Welcome to the Wissahickon: A First Timers Guide

News // April 11, 2024

Welcome to the Wissahickon! A quick Google search might not give you the whole story, so let us introduce ourselves to the Wissahickon-curious, who might take the chance to visit for the first time with months of sunny skies ahead of us.

The Wissahickon has been a marvel to Philadelphians and international travelers since the days of mills, roadhouses, and horse-drawn carriages. Even so, it seemingly remains a mystery to many city dwellers today as highways can make us feel miles away from vast greenspaces.

Fear not; the park is accessible by train and bus from Downtown Philadelphia and is surrounded by nearby Manayunk, Roxborough, Chestnut Hill, Germantown, East Falls, and Mount Airy neighborhoods. Visit our website here for a transit map to the Wiss. Parking can be limited in the park, we recommend carpooling or taking alternative transportation if you’re able.

A bit about us: Wissahickon Valley Park is 2,000+ acres of beautiful parkland with 50+ miles of trails and access points surrounded by meadows, streams, wetlands, and forests. Friends of the Wissahickon is the non-profit that protects this wonderful green space.

Philadelphia Park & Recreation are the landowners. They have a variety of responsibilities that include providing permits for events, important services like trash pickup and bathroom maintenance, and upkeep of the park’s baseball fields, just to name a few.

FOW is the city’s official park partner, the boots on the ground that care for the environmental well-being of the landscape and provide programming. We organize service days and initiatives to protect and restore the land, provide outreach materials and educational events, create programming to engage all who enjoy the park, and much more! To learn more about our work in the park, click here.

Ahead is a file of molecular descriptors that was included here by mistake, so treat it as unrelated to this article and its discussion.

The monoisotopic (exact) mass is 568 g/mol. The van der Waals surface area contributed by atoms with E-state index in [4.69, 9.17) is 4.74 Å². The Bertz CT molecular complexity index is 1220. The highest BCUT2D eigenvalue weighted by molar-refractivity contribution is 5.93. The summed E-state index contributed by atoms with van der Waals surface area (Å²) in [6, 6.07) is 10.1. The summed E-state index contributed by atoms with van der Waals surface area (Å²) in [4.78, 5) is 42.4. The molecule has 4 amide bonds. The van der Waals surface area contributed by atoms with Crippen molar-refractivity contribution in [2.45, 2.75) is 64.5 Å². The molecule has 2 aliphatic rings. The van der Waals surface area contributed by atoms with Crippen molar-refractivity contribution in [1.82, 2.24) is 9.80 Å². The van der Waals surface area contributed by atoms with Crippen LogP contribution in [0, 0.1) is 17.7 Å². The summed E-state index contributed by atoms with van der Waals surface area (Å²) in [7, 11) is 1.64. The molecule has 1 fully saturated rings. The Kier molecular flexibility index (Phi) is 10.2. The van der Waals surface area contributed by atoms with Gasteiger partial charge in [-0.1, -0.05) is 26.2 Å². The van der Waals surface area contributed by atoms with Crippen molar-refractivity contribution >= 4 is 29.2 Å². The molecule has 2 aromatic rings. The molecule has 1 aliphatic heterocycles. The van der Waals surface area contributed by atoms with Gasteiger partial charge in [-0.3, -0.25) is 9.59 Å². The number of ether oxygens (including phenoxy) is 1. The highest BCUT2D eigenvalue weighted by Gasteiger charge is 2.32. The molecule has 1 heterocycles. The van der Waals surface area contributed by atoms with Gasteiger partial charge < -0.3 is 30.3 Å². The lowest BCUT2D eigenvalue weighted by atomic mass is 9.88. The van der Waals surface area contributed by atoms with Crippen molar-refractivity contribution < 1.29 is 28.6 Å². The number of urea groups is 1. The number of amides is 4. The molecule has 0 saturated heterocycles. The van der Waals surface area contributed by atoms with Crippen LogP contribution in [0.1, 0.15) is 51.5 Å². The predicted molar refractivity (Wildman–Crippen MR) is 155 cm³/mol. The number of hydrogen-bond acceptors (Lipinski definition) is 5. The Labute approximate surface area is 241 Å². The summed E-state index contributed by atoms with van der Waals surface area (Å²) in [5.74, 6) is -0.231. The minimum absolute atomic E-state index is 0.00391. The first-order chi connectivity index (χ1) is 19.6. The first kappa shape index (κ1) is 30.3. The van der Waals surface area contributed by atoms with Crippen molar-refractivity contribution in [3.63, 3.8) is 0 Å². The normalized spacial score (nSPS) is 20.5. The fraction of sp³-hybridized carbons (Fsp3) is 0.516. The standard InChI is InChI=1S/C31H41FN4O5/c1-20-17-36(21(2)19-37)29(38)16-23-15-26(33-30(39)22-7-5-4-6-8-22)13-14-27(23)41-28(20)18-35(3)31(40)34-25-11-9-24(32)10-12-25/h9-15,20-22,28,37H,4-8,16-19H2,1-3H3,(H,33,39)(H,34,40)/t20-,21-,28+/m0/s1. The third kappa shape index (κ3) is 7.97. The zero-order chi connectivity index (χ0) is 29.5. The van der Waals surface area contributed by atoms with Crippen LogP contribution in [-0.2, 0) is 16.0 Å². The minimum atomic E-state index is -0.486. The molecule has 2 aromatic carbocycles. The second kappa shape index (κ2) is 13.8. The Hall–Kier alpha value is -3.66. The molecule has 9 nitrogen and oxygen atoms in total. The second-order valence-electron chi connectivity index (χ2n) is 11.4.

The park has miles of multi-use trails for hikers, horseback riders, and mountain bikers, some of which are exclusive to hikers. You can fish, birdwatch, picnic, or just go for a stroll. Whatever you desire, we have plenty of ways to escape to nature. For more ways to enjoy the park, click here.

With such a big park and so many ways to enjoy it, it can be daunting for the first-time visitor. Join an experienced guide, one of our trained volunteers, on an educational hike across the Wissahickon. For upcoming hikes, click here to view our events calendar.

There are miles of natural landscape to enjoy in the Wissahickon, dotted with manmade facets, some of which predate President Roosevelt’s WPA initiative (which is responsible for a few Wissahickon landmarks, including Ten Box)!

There are also more modern facets to the park that complement the natural landscape, including the Fingerspan Bridge installed in 1987, designed by Jody Pinto, a world-renowned artist who specializes in integrating art into architecture and landscape. To learn more about the Fingerspan Bridge and some other structures in the park, click here.

Want to have a positive impact on the place we can’t stop talking about? Improve trails, remove invasive plants, pick up litter, maintain planting sites, and clean out stormwater infrastructure, all in the safe hands of our experienced staff and volunteers! Find upcoming volunteer opportunities here.

No matter how you want to enjoy the park, remember to check for ticks, especially in the warmer months. Click here for a quick “tick talk.” The Wissahickon is also home to a few itchy things, including poison ivy. Wearing long pants can help you avoid both of these! Extra points for sturdy footwear: the majority of the trails in the park are naturally surfaced, and many can have challenging footing and changes in terrain.

We’re looking forward to a fabulous spring with plenty of ways to enjoy the park. For volunteer days, including our biggest service day of the year, Super Mega on 4/20, guided hikes, nights of food and friends at our Backyard Bash, and a unique trail-running experience at the Wissahickon Trail Classic. For all the above, click here.

There’s no better time to get out, get involved, and get acquainted with Wissahickon. Happy trails!

Photo courtesy of Stacey Gray